Bernard King says that Scotland has its own industrial universities, the former central institutions like Abertay, which emerged from Dundee Institute of Technology. "What is now required is not the creation of new industrial universities but investment in those with a proven track record to ensure equity of provision for students at all Scotland's universities."
Writing in Beacon, the university's newsletter, Professor King said it was not right for universities teaching 35 per cent of students to receive only 3 per cent of research funds. Comparable universities in England will this year get about 7 per cent of research money from the Higher Education Funding Council. Doubling funds in Scotland to match those south of the border would cost only Pounds 3 million.
Unfair discrimination in research affects teaching, Professor King says. "Although all universities are paid the same amount per student for teaching, the older universities receive vastly more funds for research infrastructure (accommodation, equipment, facilities and so on). Since a library or laboratory part-funded by research grant is also available for teaching students for years to come, this disparity has a direct impact on the facilities supporting student learning."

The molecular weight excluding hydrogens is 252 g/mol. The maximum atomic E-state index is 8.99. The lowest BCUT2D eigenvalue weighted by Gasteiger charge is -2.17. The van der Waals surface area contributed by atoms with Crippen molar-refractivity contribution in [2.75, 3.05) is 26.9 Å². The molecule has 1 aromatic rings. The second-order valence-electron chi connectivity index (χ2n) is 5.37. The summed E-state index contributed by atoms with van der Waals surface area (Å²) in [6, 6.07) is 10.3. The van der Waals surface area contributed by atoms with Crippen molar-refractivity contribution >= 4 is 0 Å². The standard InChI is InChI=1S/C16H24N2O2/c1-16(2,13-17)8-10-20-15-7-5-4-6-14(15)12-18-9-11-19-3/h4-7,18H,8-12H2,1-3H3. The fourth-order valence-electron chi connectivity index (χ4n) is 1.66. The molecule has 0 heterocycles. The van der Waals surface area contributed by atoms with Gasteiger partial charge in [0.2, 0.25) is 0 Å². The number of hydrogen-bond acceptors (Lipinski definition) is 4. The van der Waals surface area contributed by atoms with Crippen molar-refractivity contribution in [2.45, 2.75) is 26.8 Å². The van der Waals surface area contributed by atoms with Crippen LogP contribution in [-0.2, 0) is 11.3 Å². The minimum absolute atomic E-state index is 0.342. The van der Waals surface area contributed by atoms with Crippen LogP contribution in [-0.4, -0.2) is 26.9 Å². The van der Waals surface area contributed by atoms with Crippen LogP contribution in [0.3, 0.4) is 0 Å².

The "impoverishment" is of universities which are largely Scottish and frequently local, whereas extra funds go to institutions professing to be "both internationally and locally focused".
Professor King says he is not against selectivity in research funding. When the Scottish Higher Education Funding Council gave commercially linked finance, the new universities, competing with the best everywhere, won 22 per cent of funds, of which 4 per cent went to Abertay.